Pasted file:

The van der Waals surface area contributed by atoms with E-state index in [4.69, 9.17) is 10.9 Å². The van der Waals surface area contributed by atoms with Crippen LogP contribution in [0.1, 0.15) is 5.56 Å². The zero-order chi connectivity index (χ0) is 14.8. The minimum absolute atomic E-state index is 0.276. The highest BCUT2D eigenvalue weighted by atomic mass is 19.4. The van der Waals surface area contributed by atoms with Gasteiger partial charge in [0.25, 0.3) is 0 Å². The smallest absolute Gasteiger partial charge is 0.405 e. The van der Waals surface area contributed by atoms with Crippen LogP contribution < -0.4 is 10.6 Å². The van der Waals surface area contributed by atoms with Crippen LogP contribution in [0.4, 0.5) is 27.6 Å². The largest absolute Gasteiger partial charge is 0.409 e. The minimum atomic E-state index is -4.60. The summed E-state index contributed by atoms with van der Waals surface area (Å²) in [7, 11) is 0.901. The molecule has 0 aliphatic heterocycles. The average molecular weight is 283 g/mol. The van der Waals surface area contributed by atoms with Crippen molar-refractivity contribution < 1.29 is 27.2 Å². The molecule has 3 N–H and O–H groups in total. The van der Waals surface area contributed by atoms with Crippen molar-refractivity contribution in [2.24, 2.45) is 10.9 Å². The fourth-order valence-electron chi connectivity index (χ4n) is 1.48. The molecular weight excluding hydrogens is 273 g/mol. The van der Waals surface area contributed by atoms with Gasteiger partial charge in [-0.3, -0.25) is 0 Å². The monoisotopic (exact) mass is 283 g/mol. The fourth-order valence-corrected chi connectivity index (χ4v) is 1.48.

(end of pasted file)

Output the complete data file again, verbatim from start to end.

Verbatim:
The van der Waals surface area contributed by atoms with E-state index in [4.69, 9.17) is 10.9 Å². The van der Waals surface area contributed by atoms with Crippen LogP contribution in [0.1, 0.15) is 5.56 Å². The zero-order chi connectivity index (χ0) is 14.8. The minimum absolute atomic E-state index is 0.276. The highest BCUT2D eigenvalue weighted by atomic mass is 19.4. The van der Waals surface area contributed by atoms with Gasteiger partial charge in [0.25, 0.3) is 0 Å². The smallest absolute Gasteiger partial charge is 0.405 e. The van der Waals surface area contributed by atoms with Crippen LogP contribution < -0.4 is 10.6 Å². The van der Waals surface area contributed by atoms with Crippen LogP contribution in [0.4, 0.5) is 27.6 Å². The largest absolute Gasteiger partial charge is 0.409 e. The minimum atomic E-state index is -4.60. The summed E-state index contributed by atoms with van der Waals surface area (Å²) in [7, 11) is 0.901. The molecule has 0 aliphatic heterocycles. The average molecular weight is 283 g/mol. The van der Waals surface area contributed by atoms with Crippen molar-refractivity contribution < 1.29 is 27.2 Å². The molecule has 3 N–H and O–H groups in total. The van der Waals surface area contributed by atoms with Crippen molar-refractivity contribution in [2.24, 2.45) is 10.9 Å². The fourth-order valence-electron chi connectivity index (χ4n) is 1.48. The molecular weight excluding hydrogens is 273 g/mol. The van der Waals surface area contributed by atoms with Gasteiger partial charge in [-0.3, -0.25) is 0 Å². The monoisotopic (exact) mass is 283 g/mol. The fourth-order valence-corrected chi connectivity index (χ4v) is 1.48.